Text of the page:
Christmas 1990 is a disaster.
That's the assessment of many toy industry observers, who say this is one of the toughest years they've witnessed in many decades.
Of the seven biggest companies -- Nintendo, Hasbro, Mattel, Tonka, Fisher-Price, Universal Matchbox and Lewis Galoob -- only one toy maker is sitting pretty: Mattel. Thanks to the ageless Barbie doll, Mattel has seen its profits soar 30 percent on sales of $1 billion during the first nine months of 1990.
For most of the others, though, the yuletide season has been fair to poor.
"This Christmas will hurt everyone -- it will be terrible for almost every toy company," said Larry Carlat, editor of Toy & Hobby World magazine, an industry journal.
Hasbro, for example, could lose the title of America's largest toy maker to Mattel as a result of virtually flat sales and profits. Tyco Toys Inc. expects its earnings to drop 18 percent, while Tonka Corp., famous for its toy trucks, and Universal Matchbox are both forecasting lots of red ink on their 1990 ledgers.
Meanwhile, East Aurora-based Fisher-Price isn't making predictions. Spokeswoman Carol M. Blackley would only say the local company is benefiting from a "back-to-basics" trend among consumers. "The vote isn't in yet on Christmas . . . (but) Christmas at large isn't robust at the retail level," she said.
Normally during the holidays, toyland's population is cautiously optimistic. But not this year.
"The retail climate is the worst I've seen since I've been in the industry," said Franklyn S. Barry Jr. of Orchard Park, a 20-year toy veteran and chairman of Worlds of Wonder, a California-based producer of high-technology playthings.
The toy industry has been hit by three storms simultaneously, which threaten to destroy vulnerable manufacturers and retailers, some analysts say. Here's a brief description of each and the damage reported so far:
Recession -- Even before Iraq invaded Kuwait in August, consumers were closely watching their pocketbooks and wallets. Now, they simply aren't spending.
A survey of 111 households by a team of Texas A&M University researchers found that parents this Christmas are spending more on clothes than toys. Some kids are so worried, they told pollsters they were willing to spend 10 percent more of their own money on toys to compensate for the parental shortfall.
Economists for DRI/McGraw-Hill also report that disposable income has dropped 4.5 percent during the last three months, when more than 70 percent of all toy dollars usually are spent. And a research team at the University of Michigan recently tracked the steepest quarterly drop in consumer confidence in at least 44 years.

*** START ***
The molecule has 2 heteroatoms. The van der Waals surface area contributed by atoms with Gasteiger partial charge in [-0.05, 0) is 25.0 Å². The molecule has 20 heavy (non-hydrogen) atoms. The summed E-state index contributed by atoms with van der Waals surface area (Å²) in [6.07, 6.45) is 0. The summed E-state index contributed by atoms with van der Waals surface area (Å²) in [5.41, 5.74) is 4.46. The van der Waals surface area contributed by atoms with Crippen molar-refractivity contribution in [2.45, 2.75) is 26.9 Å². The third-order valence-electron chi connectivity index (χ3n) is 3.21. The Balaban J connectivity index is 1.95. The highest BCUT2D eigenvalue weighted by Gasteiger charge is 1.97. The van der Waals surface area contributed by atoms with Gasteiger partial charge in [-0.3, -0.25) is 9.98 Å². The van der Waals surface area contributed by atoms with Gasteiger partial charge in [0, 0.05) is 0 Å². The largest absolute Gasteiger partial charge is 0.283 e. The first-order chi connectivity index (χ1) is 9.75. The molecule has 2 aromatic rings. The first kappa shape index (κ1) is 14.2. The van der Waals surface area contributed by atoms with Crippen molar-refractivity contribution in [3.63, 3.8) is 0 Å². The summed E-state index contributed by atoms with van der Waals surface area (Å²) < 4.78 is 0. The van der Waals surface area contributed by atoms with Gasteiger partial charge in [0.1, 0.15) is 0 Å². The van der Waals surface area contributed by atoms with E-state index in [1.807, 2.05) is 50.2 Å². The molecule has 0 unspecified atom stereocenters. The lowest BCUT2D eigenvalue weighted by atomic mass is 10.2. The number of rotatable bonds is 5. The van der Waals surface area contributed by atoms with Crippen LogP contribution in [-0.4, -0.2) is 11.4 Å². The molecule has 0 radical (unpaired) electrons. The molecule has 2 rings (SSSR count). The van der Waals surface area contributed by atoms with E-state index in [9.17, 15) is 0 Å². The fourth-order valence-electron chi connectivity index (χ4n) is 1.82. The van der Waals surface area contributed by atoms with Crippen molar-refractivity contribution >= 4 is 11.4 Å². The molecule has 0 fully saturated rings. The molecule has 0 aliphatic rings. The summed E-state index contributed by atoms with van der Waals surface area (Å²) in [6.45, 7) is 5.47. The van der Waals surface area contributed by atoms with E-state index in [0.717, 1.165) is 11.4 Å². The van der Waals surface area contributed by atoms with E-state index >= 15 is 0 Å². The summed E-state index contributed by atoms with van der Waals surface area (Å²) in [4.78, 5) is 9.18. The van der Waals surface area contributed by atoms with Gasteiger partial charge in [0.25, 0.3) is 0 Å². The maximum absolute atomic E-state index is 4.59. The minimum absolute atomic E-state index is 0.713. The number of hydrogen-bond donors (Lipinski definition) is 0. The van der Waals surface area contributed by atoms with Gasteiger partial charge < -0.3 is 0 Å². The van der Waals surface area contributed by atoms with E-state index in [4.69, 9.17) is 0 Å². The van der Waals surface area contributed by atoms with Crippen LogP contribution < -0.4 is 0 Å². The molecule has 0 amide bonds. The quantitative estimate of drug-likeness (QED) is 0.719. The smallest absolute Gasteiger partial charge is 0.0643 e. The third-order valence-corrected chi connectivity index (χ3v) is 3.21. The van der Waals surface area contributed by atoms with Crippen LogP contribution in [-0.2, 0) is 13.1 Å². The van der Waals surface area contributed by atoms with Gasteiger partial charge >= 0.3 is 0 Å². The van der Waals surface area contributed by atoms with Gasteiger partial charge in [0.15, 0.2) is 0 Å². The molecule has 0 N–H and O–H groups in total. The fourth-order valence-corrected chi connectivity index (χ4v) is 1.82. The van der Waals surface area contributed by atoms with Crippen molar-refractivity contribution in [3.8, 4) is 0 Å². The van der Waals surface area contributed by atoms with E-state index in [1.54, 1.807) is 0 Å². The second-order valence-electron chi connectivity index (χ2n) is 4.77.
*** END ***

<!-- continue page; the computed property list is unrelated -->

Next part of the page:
Disarray among retailers -- Recognizing that consumer confidence is at its lowest level since 1982, chain stores like Toys "R" Us, Wal-mart, K mart and Target are keeping their inventories low. Many are expected to slash their orders of 1991 toys.
"People aren't ordering as much," said James C. Watt, vice president of sales and marketing for Hummingbird Toy Co. Ltd. The Arcade company expects to sell about 800,000 wooden yo-yos this year. That's about the same number as in 1989.
The nation's No. 2 toy retailer, Child World, disclosed earlier this month that it was on the verge of bankruptcy and would stop paying bills until Jan. 15. The retailing chain reported a third-quarter loss of $14.4 million compared with a loss of $4.1 million for the same period last year.
Child World's problems, combined with the financial woes of many large department stores, have fueled a price war. Each retailer has instituted deeper price cuts than its rivals.
Analysts say this unstable retail climate has made some bankers nervous about writing loans so stores can order toys for 1991.
No blockbusters -- The toy industry also hasn't produced a "mega hit" that would bring shoppers into the stores, said Carlat of Toy & Hobby World magazine. He explained that in the past playthings like Cabbage Patch dolls and Teddy Ruxpin created a consumer frenzy that had a ripple effect on the entire industry. Every kid asked Santa for those toys, so parents were willing to spend hours waiting in line to buy them.
In the last few years, however, toy inventors haven't come up with a blockbuster. Most of this year's popular toys were last year's hits.